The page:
10/24/2011 09:03 pm ET Updated Dec 06, 2017

Occupy Chicago One Month Anniversary Marked by Arrests

In a virtual repeat of last weekend, Chicago Police arrested 130 demonstrators at Congress Plaza in Grant Park for violating an 11:00 p.m. curfew. The arrests occurred shortly before 1:00 a.m. on Sunday, October 23, 2011 in front of a crowd of 1500 vocal supporters.


Saturday marked the one-month anniversary of Occupy Chicago's arrival at the intersection of Jackson and LaSalle outside the Federal Reserve Bank of Chicago and near the Chicago Board of Trade. Facing increasing pressure from the city to vacate this location, Occupy Chicago chose Congress Plaza in Grant Park as a suitable site for a permanent occupation. Unfortunately, Grant Park's 11:00 p.m. curfew makes continuous occupation illegal.

To rectify this, on Friday, October 21, 2011, supporters of Occupy Chicago submitted a petition with 10,000 signatures to Mayor Rahm Emanuel. Citing their constitutional right to peaceably assemble, the petition requested an exception to the Grant Park curfew. The Mayor's Office responded by stating that the City Council, not Emanuel, has the authority change the curfew ordinance.

The previous weekend's arrests generated a frenzy of media coverage after the fact. This weekend, the media was in full attendance. An Associated Press reporter paced to and fro, frantically scribbled down notes, and bellowed into a cellphone over the din of the Occupy Chicago drum squad. A Chicago Tribune reporter pressed himself against the fence to see the arrests first hand. High definition cameras rolled as ABC, NBC, CBS, WGN, Univision, and Fox News all vied for coverage.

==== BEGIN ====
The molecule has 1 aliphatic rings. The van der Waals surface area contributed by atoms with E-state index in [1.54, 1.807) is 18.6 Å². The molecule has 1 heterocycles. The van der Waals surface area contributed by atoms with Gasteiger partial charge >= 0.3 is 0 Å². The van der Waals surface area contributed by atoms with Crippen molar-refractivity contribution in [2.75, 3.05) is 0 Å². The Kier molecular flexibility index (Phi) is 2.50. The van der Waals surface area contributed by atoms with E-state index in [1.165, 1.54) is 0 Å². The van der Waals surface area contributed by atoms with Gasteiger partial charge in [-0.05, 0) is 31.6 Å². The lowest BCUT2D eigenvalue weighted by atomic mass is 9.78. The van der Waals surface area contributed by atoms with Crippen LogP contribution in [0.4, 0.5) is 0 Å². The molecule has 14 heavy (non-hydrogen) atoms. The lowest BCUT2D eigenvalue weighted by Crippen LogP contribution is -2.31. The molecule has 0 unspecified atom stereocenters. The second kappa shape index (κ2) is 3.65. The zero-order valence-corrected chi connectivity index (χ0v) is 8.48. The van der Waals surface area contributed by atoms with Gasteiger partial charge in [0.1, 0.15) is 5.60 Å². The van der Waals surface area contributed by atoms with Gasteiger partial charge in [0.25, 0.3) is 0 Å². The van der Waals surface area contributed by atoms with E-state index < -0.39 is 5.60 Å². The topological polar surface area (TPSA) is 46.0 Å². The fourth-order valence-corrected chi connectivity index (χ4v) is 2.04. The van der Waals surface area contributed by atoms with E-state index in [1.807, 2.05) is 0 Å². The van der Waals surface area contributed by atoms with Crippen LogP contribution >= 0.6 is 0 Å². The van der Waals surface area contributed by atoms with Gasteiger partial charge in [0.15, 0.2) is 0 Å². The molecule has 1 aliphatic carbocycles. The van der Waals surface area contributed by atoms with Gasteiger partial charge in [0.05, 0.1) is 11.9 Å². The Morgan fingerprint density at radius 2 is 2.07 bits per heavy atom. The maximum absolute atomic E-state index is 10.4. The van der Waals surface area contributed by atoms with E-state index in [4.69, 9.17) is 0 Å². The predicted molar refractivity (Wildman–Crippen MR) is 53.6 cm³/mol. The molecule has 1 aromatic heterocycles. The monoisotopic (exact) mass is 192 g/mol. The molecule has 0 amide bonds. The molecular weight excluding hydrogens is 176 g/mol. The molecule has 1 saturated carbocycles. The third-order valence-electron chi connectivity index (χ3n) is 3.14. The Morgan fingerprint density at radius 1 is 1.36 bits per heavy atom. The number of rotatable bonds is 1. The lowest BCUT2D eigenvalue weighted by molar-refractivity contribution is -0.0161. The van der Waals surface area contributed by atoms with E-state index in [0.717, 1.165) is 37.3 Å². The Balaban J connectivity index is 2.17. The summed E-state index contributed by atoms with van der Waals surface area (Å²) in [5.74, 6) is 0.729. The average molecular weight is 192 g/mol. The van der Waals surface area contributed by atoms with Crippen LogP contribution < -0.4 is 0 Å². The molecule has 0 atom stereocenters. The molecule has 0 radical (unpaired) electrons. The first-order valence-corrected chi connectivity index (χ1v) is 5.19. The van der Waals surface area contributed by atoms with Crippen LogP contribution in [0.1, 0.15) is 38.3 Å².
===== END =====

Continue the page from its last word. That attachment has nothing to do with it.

Saturday's second attempt to occupy Grant Park was officially dubbed, "The Occupation Will Continue!" However, the event was more affectionately known to participants as "Take the Horse." The "horse" is the Bowman statue erected on the north side of Congress Drive.

Occupy Chicago used Facebook, Twitter, and other social media to promote the demonstration. Arturas Rosenbach from the social media team stated that the live Internet broadcast of the tumult last weekend was viewed by thousands of people in Chicago, New York, and around the world, and last night's audience is believed to have been even larger. Likewise, the Twitter hashtag, #TakeTheHorse, ranked number three worldwide. This week, literally, "The whole world [was] watching."